As part of my resolution to spend more on learning, I went for one-on-one art classes in a nearby studio (Pamela Dodds’).

My first exercise was to draw shoes with lots of soft lines. The teacher said to focus on drawing each line in relation to each other instead of thinking about the whole shape. That makes it easier to defamiliarize yourself and draw what you see, instead of this preconceived notion of a shoe. I ended up making this shoe a little shorter than it actually was, but it was recognizably a shoe, hooray!

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My homework was to draw more shoes.

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Since I’m curious about translating abstract concepts to concrete images and vice versa, my teacher also suggested that I draw different kinds of shoes and the ideas associated with them.

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The second class focused on negative space and chairs. On the left, you can see the chair I drew in class. On the right, here’s a chair that Leia (one of our cats) often likes sleeping in.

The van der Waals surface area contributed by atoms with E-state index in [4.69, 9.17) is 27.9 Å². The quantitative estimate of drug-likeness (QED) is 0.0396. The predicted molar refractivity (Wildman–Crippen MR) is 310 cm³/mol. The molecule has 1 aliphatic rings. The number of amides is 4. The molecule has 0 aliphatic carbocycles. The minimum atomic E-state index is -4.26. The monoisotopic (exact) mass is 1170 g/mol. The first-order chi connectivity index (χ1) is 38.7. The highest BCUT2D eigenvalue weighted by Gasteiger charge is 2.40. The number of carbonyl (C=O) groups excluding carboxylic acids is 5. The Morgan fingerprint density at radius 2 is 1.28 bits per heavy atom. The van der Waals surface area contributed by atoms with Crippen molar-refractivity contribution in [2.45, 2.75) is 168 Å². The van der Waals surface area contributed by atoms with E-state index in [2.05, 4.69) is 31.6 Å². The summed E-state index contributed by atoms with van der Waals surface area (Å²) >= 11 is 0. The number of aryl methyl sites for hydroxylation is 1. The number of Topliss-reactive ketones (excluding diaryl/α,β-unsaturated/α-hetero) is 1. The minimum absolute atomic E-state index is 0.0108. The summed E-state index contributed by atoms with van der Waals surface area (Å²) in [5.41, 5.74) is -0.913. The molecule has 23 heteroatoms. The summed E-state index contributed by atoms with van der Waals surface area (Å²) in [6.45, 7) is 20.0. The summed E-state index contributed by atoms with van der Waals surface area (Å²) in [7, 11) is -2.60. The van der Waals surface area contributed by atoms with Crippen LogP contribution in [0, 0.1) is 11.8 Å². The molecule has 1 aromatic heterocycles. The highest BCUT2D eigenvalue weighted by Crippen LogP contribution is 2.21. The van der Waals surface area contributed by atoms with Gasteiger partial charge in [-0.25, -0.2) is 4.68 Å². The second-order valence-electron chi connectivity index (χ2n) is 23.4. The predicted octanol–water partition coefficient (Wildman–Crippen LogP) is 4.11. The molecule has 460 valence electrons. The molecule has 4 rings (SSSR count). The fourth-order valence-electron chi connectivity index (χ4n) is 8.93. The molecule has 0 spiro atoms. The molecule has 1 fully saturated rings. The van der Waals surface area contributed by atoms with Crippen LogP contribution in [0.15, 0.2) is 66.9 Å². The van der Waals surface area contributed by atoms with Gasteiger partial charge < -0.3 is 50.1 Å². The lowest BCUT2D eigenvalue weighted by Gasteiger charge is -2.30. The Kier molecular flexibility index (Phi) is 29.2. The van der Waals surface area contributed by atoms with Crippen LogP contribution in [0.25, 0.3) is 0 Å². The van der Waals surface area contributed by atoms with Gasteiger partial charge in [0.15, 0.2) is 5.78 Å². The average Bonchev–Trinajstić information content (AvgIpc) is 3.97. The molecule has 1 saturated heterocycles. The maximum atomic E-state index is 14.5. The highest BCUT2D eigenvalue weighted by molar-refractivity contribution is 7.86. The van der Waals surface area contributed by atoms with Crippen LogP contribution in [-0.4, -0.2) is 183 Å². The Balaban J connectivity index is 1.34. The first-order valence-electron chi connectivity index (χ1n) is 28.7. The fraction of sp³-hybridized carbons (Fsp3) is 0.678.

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The third class was about lines, angles, and proportions. I started by drawing the scissors, then drawing the detergent bottle, and then finally by drawing the overlapping shapes of the coffee mugs.

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At home, I practised by drawing the salt-and-pepper shakers, and by drawing the mouse.

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My last session was one about faces and proportions (see above). Both of these were drawn from (rather odd-looking) mannequins. I like the profile likeness, although it was a little difficult getting the hang of the chin.

I’ve read many art education books such as Drawing on the Right Side of the Brain and Drawing by Seeing, so that sped up the teaching and gave us a shorthand for discussions. For me, the art classes were more of a meditative space where I could deliberately practise techniques, with feedback from a teacher who could warn me when I was getting too close to the paper (and thus shifting my viewpoint) or who could figure out where I was a little bit off in terms of proportions.

It’s a very different style of drawing compared to sketchnotes. I’m usually just focused on getting the gist of an idea across in a very simple, iconic form. In terms of getting better at sketchnoting, I’ll focus on broading my visual vocabulary by sketching different terms of concepts instead of focusing on drawing more realistic images. Still, it was fun discovering that even though I hadn’t been practising much “proper” drawing, I was getting better at seeing things!